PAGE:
Depression at least five times more common than PTSD after critical illness

View on the News

Findings help fill knowledge gap

Just 15 years ago, the long-term sequelae of severe sepsis and acute respiratory distress syndrome were unknown, said Dr. Hallie C. Prescott and Dr. Theodore J. Iwashyna. But as survival rates in intensive care units improved, "it became clear that something was not right. Survivors were not the same after critical illness. Rather, they had new weaknesses, cognitive impairment, depression, and early death."

But the causes and treatment of post–intensive care syndrome have eluded researchers, said Dr. Prescott and Dr. Iwashyna. The current study’s findings help fill that gap. "By differentiation of depression into cognitive and physical components, Jackson and colleagues have provided an important step towards tailoring of future interventions to specific symptoms subsets, and not the generic diagnosis of depression."

Somatic symptoms among survivors might be from functional limitations and medical comorbidities instead of a neurochemical imbalance, they added. "As such, traditional pharmacologic therapies for depression might be less likely to provide significant benefit alone (or at all). Instead, doctors might need to address the many diagnoses that contribute to poor sleep, impaired concentration, weakness, and fatigue. Although largely absent from the history of post–intensive care syndrome to date, consideration is needed of how common chronic medical conditions such as diabetes, heart failure, and chronic pulmonary disease contribute to the morbidity of survivors of critical illness."

Dr. Prescott is a clinical fellow and Dr. Iwashyna is an assistant professor of internal medicine with the University of Michigan, Ann Arbor. They reported receiving grant support from the National Institutes of Health and the Department of Veterans Affairs. These remarks were taken from their editorial accompanying Dr. Jackson’s report (Lancet 2014 [doi:10.1016/S2213-2600(14)70071-2]).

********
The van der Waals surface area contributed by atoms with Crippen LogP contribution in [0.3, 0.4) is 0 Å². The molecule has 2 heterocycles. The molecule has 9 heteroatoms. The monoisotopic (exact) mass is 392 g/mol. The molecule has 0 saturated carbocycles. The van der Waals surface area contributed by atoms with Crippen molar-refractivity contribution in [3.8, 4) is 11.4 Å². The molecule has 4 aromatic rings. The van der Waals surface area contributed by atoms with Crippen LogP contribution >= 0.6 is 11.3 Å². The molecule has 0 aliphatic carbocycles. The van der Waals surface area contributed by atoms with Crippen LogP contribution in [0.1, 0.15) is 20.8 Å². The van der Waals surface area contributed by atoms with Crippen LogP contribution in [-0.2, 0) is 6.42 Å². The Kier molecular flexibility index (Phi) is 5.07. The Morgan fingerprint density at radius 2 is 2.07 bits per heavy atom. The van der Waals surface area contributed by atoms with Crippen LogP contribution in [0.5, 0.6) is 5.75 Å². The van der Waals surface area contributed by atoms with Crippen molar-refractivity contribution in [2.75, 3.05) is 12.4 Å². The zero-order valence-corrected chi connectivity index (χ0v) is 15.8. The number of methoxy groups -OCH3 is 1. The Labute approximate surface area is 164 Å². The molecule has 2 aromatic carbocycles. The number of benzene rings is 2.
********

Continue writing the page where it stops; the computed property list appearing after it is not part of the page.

Patients discharged from intensive care units were far more likely to report physical symptoms of depression than posttraumatic distress disorder symptoms, based on research published online April 6 in Lancet Respiratory Medicine.

"Depression and posttraumatic distress disorder are important mental health problems after critical illness, but our findings show that depression is at least five times more common than posttraumatic distress disorder and is largely somatic in nature," said James C. Jackson, Psy.D., at Vanderbilt University in Nashville, Tenn., and his associates. "This finding suggests that physical disability contributes predominantly to this depression, which has implications for the roles of physical rehabilitation vs. antidepressant medications in the prevention and management of depression after ICU admission." Lancet

Respir. Med. 2014 March 6 [doi: 10.1016/S2213-2600(14)70051-7]

© Edwin Verin/

New research on the link between ICU patients and depression/PTSD suggests that physical disability contributes significantly to developing depression.

The prospective, multicenter longitudinal cohort study enrolled 821 patients (median age, 61 years) treated in medical and surgical ICUs for respiratory failure, cardiogenic shock, or septic shock.

Data were available for 406 patients 3 months after discharge, of which 37% reported at least mild depression symptoms, while only 7% reported posttraumatic stress disorder (PTSD) symptoms. At 12 months after discharge, 33% of patients reported depression, compared with 7% for PTSD. Depression was primarily somatic in nature and was common even among patients with no past history of the disorder (prevalence, 30% and 29% at 3 and 12 months, respectively). Disabilities in activities of daily living affected from 23%-32% of patients.

"Our data further show that monitoring these outcomes is relevant for survivors of all ages, and that non–pharmacological interventions during the ICU stay (previously assumed to improve physical outcomes in ICU survivors) should be tested in terms of their ability to change mental health and functional outcomes," the investigators concluded.

Dr. Jackson receives grant support from the National Institutes of Health. Ten of his associates reported receiving funding, honoraria, and other support from Hospira; Abbott; Orion Pharma; the Veterans Affairs Clinical Science Research and Development Service; the Tennessee Valley Geriatric Research, Education, and Clinical Center; the National Institutes of Health; and the Vanderbilt Clinical and Translational Research Scholars Program.

Next Article: